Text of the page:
HOSU 18 | Empowerment Influencer

I also had a core group of blogging friends that I started out with at that time. We were all on the way up together. We supported each other. We got the word out about each other, and that helped things also spread like wildfire, where our communities were sharing with one another and we were building each other up. Even though we could have been competitors in that space, we decided to be collaborators in that space and help each other grow and lift each other up.

At this time, were you still working from home in the telecommunications field or was this a part-time, bit of fun as it were? Was there a moment where you thought, “This is what I need to be doing, not that?”

For six months before I left Corporate America, I was blogging 5 to 6 days a week. After work every day, one of my guilty pleasures was I would get online. I would have my ideas and my photos ready to go. I would put my blog posts together to post the next morning. I would go through all the comments and all that fun stuff. I spent six months doing both then in 2013, my manager came to me. I was working on the landline side of telecom, which we all know is a dinosaur at this point. It’s like AOL. I was managing networks in Europe, Middle East and Africa. I had gone from being in a group and team lead of twenty engineers down to two.

I knew the writing was on the wall that eventually, these two engineers were going to be reassigned. My manager came to me and said, “Would you like to go learn something completely new in data or would you like to take a severance package?” I said, “Please, severance, give me that. I will take that.” I took the severance package and it was about a six-month package. I decided at that point that I was going to get stretched for a year and focus on growing the blog and seeing what could happen. At that point, I was probably already at around 50,000 page views within six months of starting blogging. I knew the potential that was there. I just didn’t know the business model or how I would make money at it. That’s what I spent the next year figuring out how to do.

A big part of that was going to my readers and saying, “What can I give you? What type of service would you be willing to pay for? Is there something that would make your life easier, that makes it easier for you to get dressed every day?” Gathering that feedback and having that little bit of a cushion in there to be able to try things out and beta test with my audience was key to launching a successful program when the time came for it to launch in 2014.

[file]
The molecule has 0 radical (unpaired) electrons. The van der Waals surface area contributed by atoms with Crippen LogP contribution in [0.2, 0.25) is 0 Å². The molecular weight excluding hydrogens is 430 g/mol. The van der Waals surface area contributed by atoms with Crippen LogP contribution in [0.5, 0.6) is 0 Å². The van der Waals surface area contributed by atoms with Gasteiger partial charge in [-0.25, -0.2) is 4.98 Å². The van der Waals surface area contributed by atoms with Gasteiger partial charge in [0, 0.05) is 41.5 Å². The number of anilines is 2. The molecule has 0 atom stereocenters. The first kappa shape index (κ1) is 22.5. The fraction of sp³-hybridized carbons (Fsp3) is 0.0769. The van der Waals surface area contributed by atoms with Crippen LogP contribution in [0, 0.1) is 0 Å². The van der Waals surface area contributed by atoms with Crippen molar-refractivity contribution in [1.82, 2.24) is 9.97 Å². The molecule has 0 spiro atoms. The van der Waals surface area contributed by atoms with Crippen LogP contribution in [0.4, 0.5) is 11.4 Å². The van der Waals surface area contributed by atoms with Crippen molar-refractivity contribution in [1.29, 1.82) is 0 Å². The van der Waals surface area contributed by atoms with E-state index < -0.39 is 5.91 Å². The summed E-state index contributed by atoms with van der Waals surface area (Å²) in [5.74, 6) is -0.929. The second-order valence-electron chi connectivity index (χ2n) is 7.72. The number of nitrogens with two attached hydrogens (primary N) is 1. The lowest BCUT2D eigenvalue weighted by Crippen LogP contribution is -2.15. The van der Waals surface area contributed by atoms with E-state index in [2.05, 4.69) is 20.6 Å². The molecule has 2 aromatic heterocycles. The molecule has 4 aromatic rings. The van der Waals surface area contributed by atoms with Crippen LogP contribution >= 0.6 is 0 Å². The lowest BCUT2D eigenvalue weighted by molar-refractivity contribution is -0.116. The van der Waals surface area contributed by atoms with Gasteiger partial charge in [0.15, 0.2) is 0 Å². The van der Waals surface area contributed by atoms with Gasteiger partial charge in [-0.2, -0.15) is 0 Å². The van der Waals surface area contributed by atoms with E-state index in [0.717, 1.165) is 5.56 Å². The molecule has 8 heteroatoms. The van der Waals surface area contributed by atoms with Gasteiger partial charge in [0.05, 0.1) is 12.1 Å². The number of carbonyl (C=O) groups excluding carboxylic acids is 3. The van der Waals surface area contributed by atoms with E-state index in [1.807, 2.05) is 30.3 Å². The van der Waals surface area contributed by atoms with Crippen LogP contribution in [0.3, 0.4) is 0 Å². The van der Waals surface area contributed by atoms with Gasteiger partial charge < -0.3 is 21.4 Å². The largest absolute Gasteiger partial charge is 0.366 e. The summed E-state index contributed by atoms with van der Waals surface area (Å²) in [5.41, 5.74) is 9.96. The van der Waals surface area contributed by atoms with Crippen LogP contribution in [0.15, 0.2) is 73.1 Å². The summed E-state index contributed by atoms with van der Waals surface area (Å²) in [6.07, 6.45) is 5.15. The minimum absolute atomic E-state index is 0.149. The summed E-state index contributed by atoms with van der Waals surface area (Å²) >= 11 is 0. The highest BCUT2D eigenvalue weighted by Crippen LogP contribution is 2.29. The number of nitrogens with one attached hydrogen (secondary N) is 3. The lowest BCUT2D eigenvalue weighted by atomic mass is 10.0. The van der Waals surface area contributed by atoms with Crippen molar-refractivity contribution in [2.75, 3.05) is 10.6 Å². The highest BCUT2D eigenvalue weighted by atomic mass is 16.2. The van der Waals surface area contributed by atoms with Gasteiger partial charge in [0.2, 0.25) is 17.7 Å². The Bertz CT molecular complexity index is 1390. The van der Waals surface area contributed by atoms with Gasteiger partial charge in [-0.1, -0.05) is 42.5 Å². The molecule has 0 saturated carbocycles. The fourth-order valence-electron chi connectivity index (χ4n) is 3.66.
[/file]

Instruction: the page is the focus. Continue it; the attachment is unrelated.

Do you think that process has changed with social media nowadays? If you look back at the way that you created an engaged audience, it was by being very engaged. In other words, rather than just pushing stuff, it was a two-way discussion. You’ve kept a close eye on what’s been happening in social media because that’s probably part of the lifeblood of your business as well. Do you think that’s changed? Do you have advice for someone who’s coming into a similar world where you’re offering something that’s service-based? What would your advice be to avoid the pitfalls, to try and get that engagement? My last point is because you talked very much in some of your other interviews about being genuine, vulnerable and communicating, what is your view on that?

I believe that connection has been a key to everything in my business from day one. I felt like I was making friendships with my readers and with my followers. I’m connecting with them, being vulnerable with them and saying, “I don’t have all the answers,” and it’s okay. I can be one step ahead because that connects better with my audience than being an expert because they see that I’ve been in their shoes, “She’s been here. She understands this. It wasn’t that long ago that she felt like me.” I believe that was part of the key to connection. It was being able to say, “I don’t know everything but this is what I’m learning and I’m willing to teach it to you.”

Being super honest about that early on in my journey, I’m not a traditionally trained stylist. I am an engineer. I have a Psychology degree. My background was not in style in any way, shape or form. I do have a creative side of me, which blends well with the profession but being honest with them. My advice to anyone starting is I hear all the time, “Blogging is dead.” Blogging is not dead. Blogging is still very much alive. I’m still getting six million impressions from Pinterest. Clearly, people are interested in my blog content. There’s a reason for that. It’s amazing for your search engine optimization. If you’re putting out regular content, Google loves that. They will show people your content. Blogging is important but if you’re looking for that connection, you can certainly make it on your blog, but you can do it as easily on a social media platform.

It is about being willing to show up and being imperfectly you. I always say good is better than perfect, and progress over perfection. That’s important to let people know that you’re right there with them. Even though you’re speaking on a topic, it doesn’t mean that you have to be the expert on the topic. Many people stop themselves in their tracks of doing something because they think they have to be further along, but I can promise you that you can make that connection more authentically sometimes when you’re not further along.